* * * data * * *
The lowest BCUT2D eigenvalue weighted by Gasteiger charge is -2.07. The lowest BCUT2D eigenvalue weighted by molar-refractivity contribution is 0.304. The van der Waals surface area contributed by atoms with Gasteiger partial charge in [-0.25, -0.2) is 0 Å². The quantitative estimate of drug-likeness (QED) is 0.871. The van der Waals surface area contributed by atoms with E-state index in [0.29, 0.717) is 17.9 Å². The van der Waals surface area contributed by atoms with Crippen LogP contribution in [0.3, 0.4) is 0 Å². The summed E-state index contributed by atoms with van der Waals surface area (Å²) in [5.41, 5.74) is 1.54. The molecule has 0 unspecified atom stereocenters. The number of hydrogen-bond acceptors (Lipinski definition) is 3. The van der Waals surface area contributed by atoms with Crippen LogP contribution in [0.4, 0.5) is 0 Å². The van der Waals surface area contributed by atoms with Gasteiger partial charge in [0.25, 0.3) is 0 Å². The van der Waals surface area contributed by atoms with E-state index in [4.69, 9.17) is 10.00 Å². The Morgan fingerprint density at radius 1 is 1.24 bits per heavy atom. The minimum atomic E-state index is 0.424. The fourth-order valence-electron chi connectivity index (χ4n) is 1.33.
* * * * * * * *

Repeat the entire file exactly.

The lowest BCUT2D eigenvalue weighted by Gasteiger charge is -2.07. The lowest BCUT2D eigenvalue weighted by molar-refractivity contribution is 0.304. The van der Waals surface area contributed by atoms with Gasteiger partial charge in [-0.25, -0.2) is 0 Å². The quantitative estimate of drug-likeness (QED) is 0.871. The van der Waals surface area contributed by atoms with E-state index in [0.29, 0.717) is 17.9 Å². The van der Waals surface area contributed by atoms with Crippen LogP contribution in [0.3, 0.4) is 0 Å². The summed E-state index contributed by atoms with van der Waals surface area (Å²) in [5.41, 5.74) is 1.54. The molecule has 0 unspecified atom stereocenters. The number of hydrogen-bond acceptors (Lipinski definition) is 3. The van der Waals surface area contributed by atoms with Crippen LogP contribution in [0.4, 0.5) is 0 Å². The van der Waals surface area contributed by atoms with Gasteiger partial charge in [0.25, 0.3) is 0 Å². The van der Waals surface area contributed by atoms with E-state index in [4.69, 9.17) is 10.00 Å². The Morgan fingerprint density at radius 1 is 1.24 bits per heavy atom. The minimum atomic E-state index is 0.424. The fourth-order valence-electron chi connectivity index (χ4n) is 1.33.